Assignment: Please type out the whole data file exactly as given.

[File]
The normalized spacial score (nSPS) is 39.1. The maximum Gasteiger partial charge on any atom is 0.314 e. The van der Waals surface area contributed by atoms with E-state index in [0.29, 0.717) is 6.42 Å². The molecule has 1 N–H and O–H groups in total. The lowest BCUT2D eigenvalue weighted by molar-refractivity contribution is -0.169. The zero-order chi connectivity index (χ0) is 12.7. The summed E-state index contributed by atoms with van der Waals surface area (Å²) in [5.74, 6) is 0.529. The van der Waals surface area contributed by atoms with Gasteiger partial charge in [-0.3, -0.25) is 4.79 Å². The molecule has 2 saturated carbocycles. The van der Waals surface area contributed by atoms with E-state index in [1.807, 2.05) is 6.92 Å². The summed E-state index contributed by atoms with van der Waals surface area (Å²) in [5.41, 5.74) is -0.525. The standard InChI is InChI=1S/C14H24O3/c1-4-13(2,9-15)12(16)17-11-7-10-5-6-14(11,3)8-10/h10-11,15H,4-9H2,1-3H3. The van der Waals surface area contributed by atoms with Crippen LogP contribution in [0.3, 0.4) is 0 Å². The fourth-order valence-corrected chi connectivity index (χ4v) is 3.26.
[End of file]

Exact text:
The normalized spacial score (nSPS) is 39.1. The maximum Gasteiger partial charge on any atom is 0.314 e. The van der Waals surface area contributed by atoms with E-state index in [0.29, 0.717) is 6.42 Å². The molecule has 1 N–H and O–H groups in total. The lowest BCUT2D eigenvalue weighted by molar-refractivity contribution is -0.169. The zero-order chi connectivity index (χ0) is 12.7. The summed E-state index contributed by atoms with van der Waals surface area (Å²) in [5.74, 6) is 0.529. The van der Waals surface area contributed by atoms with Gasteiger partial charge in [-0.3, -0.25) is 4.79 Å². The molecule has 2 saturated carbocycles. The van der Waals surface area contributed by atoms with E-state index in [1.807, 2.05) is 6.92 Å². The summed E-state index contributed by atoms with van der Waals surface area (Å²) in [5.41, 5.74) is -0.525. The standard InChI is InChI=1S/C14H24O3/c1-4-13(2,9-15)12(16)17-11-7-10-5-6-14(11,3)8-10/h10-11,15H,4-9H2,1-3H3. The van der Waals surface area contributed by atoms with Crippen LogP contribution in [0.3, 0.4) is 0 Å². The fourth-order valence-corrected chi connectivity index (χ4v) is 3.26.